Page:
The other day, I read Joe McGee’s powerful blog post about being the kind of hero who doesn’t need a cape: the kind of understated hero who reads books aloud to kids. I recommend reading the post in its entirety, but in one part of it, Joe describes reading to one of his three sons: “I sit at the bedside of my middle-schooler and read him a couple of pages of the Percy Jackson books he’s devouring. No, he doesn’t need me to read them to him (he tears through the books), but he just likes the experience of hearing my voice; of sharing a few minutes with me.”
As a middle school English teacher, I read aloud to my students, too, even though, like Joe’s middle-school-aged son, they can certainly read on their own. Reading to a classroom full of students is different than a quiet, pre-bedtime, father-son moment, obviously, but my students and I also enjoy the experience Joe describes: of sharing some time together in which we are all immersed in the same story. They know that I won’t give them reading quizzes or make them write essays about the books I read aloud, and it takes a long time for us to make it through a read-aloud novel, since I only read a little bit (between five and fifteen minutes) at a time. As a result, our read-aloud time allows us to savor a story in a way that most of us don’t have time to do when we are reading on our own.
In addition to the fact that my students enjoy read alouds (there is often cheering when I announce that we’re starting or finishing class with a read aloud, which makes me feel at least a tiny bit heroic), it’s useful for many of my students to hear how an experienced reader reads a text. I make sure to emphasize important words, I speak differently for different characters, and I pause to re-read a sentence if I don’t get the inflection quite right: all things that students can do inside their heads when they’re reading silently for better comprehension and more enjoyment. Reading aloud lets us appreciate the way a well-told story sounds, which can help students develop an ear for voice, that elusive but important trait that distinguishes wonderful writing.
But reading aloud does include some challenges. Sometimes it feels like one more thing to balance when I’m already trying to fit in a whole lot. The fact that it takes a long time to get through a read-aloud book also brings up two tricky issues: we’re not going to move on to another one for a while, which can be a bummer if a student isn’t into a book we’re reading aloud, and sometimes students get impatient and want to know what happens (which I can understand), so they get a copy of the book and finish it on their own. That can mean that they’re less engaged while we’re reading as a class, or that they give away plot developments to their classmates. I’ve been feeling discouraged by these challenges lately, but Joe’s blog post reminded me to stop and think about the tangible and intangible benefits of reading aloud.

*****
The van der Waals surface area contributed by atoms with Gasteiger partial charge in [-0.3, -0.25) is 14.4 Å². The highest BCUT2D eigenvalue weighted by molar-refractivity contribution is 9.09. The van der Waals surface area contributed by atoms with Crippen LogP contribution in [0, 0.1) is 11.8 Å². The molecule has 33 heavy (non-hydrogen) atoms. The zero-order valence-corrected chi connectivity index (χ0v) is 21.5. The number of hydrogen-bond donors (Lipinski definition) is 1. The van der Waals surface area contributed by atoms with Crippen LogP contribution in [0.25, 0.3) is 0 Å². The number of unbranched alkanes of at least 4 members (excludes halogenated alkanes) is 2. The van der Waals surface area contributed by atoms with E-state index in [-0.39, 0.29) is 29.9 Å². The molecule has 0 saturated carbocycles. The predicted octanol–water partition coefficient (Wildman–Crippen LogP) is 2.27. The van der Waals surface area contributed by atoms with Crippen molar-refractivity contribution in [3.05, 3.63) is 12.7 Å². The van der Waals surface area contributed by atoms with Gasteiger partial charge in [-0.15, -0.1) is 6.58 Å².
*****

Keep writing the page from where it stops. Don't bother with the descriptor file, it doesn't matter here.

When I choose read alouds, I do my best to think of books that will appeal to a range of students. Occasionally I offer different options and let students vote, but I’m not sure if this is a good idea or not, because students whose first choice book doesn’t get chosen tend to take a little while to warm up to the class choice. Verse novels can be great for reading aloud, because they tend to include fewer words than prose novels and we can get through them more quickly. Books that have a mystery element and invite students to make lots of predictions also work well (although then if students can’t resist finishing the book on their own, they can’t participate in some of the conversations), and funny books are often a hit. Here are some of the books I’ve used, specifically with 6th and 7th grade classes.
Rules, by Cynthia Lord: This was the first read aloud I ever used. Looking back, I’m surprised I chose it because only girls tend to check it out from the classroom library, but the class loved it and it led to great conversations, so that’s a point in favor of good books just being good books, not “girl books” or “boy books.”
Magic Marks the Spot by Caroline Carlson: At first I thought this delightful and humorous pirate adventure novel might feel too young for my sixth grade students (even though I, as an adult, adored it), but we’re reading it aloud now. It turns out, once again, that good books are good books, so I didn’t need to worry. Also, I let students take turns reading the fun letters, articles, signs, and excerpts that appear at the beginning or end of chapters, and they seem to love that.
What are some books you like to read aloud? I’d love to get suggestions from teachers, librarians, or parents about other books that work especially well.